What can you do with one Speedlite, a clothes steamer, a flag, and a large reflector? Well, you can create the portrait above…if you’re lucky enough to have Zack Arias standing nearby. Earlier this week, I had the good fortune to be in Manhattan at the same time that Zack was teaching his OneLight workshop. If you don’t know Zack, you should. So check out Zarias.com. If you’ve not been to a OneLight workshop or watched his OneLight DVD, add these to your must-do list.
Zack’s OneLight message has heavily influenced my photography. Here are a few of his insights that resonate with me.
• Don’t believe that buying more gear will make you a better photographer. Shooting will make you a better photographer.
• Don’t buy more gear until you master the gear that you already have. Also, if you can’t afford it, you don’t need it.
• One light—in the right place and with the right modification—can create all the light you need.
About The Shoot
Always remember that the range of bright and dark tones that can be recorded by our cameras is much narrower than the range of light we can see. I knew that by lighting Zack with a Speedlite on one side that I would create a dark shadow on the other side of his face. The easy fix, I decided, would be to position the Speedlite so that a good bit of the light would fly right past Zack’s nose and into a reflector so that it could bounce into the shadows. Essentially I wanted one flash to light both sides of Zack’s face. So, as you can see above, I literally hung the 42″ gold/silver reflector on the hinge of the door. Then, to keep it at just the right angle, I conscripted the studio’s clothes steamer into the role of disk holder.
I typically think in terms of lighting the background separately from my subject. So, another key to making this photograph was to keep the Speedlite from lighting the steel door directly. I strapped a Rogue FlashBender to the side of my Speedlite as a flag. At 9″ x 11″, the large FlashBender is my first choice when I need to keep a Speedlite from spraying light everywhere.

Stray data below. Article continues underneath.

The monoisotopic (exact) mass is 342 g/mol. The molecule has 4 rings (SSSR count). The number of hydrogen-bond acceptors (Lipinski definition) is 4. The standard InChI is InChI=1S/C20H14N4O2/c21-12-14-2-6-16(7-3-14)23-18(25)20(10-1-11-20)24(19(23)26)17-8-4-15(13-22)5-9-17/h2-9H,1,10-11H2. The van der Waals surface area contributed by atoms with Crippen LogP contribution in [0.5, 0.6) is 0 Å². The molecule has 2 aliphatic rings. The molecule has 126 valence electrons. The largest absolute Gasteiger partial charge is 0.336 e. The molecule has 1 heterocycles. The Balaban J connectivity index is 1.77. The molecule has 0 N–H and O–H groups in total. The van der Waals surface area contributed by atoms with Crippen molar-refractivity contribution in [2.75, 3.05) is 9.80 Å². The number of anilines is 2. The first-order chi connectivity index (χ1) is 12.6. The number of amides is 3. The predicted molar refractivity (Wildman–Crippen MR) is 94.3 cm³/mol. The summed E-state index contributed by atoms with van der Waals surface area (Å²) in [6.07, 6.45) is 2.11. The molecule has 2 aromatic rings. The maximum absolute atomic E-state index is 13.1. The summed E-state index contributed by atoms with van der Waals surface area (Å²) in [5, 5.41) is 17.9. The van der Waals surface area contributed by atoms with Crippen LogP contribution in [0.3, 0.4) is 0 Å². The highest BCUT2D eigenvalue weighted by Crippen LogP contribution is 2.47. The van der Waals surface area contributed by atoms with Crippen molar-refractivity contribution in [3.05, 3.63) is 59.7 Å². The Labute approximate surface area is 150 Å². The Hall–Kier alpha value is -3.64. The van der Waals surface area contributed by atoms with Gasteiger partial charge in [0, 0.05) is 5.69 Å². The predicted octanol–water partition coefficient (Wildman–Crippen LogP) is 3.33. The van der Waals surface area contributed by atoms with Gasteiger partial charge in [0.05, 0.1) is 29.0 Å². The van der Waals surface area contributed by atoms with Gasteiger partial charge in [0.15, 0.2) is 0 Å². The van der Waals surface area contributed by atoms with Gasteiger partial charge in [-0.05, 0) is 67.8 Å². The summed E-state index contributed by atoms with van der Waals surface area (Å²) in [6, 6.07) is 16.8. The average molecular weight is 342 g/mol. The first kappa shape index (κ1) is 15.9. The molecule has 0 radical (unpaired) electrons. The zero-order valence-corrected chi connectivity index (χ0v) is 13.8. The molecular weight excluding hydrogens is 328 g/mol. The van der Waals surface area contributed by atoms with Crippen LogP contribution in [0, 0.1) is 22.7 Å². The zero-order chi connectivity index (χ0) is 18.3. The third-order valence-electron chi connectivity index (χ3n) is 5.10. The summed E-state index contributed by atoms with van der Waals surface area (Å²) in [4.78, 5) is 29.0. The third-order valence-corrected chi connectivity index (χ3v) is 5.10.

The last bit of mod that I used was a Sto-Fen Omni-Bounce. This little plastic dome helped spread the light up (where is just flew away) and down (where is created the great vignette down Zack’s jacket). Had I shot the Speedlite without the Sto-Fen, the light would have had a harder edge and the vignette would not have been so subtle.
Portions of this article excerpted from my to-be-published Speedliter’s Handbook, coming December, 2010.
Follow Syl On Twitter
- Ever wanted to explore and shoot in ancient/modern Turkey? Join @LeeVaris & @blanephoto in May. Details > http://t.co/1s24cxdrXY], 11 hours ago
- Pushing hard to finish the new Speedliter's Handbook. Generations of Canon cameras and Speedlites… http://t.co/dRvHUOdGJS, Jan 30
- 25 Yr Timeline of What Mattered Most in Photography, per @AmericanPhoto > http://t.co/Q3QlcvsibB, Jan 24
- Sports Illustrated Lays Off All Staff Photographers…sad, but not surprising > https://t.co/B9LLX0SvM8, Jan 24
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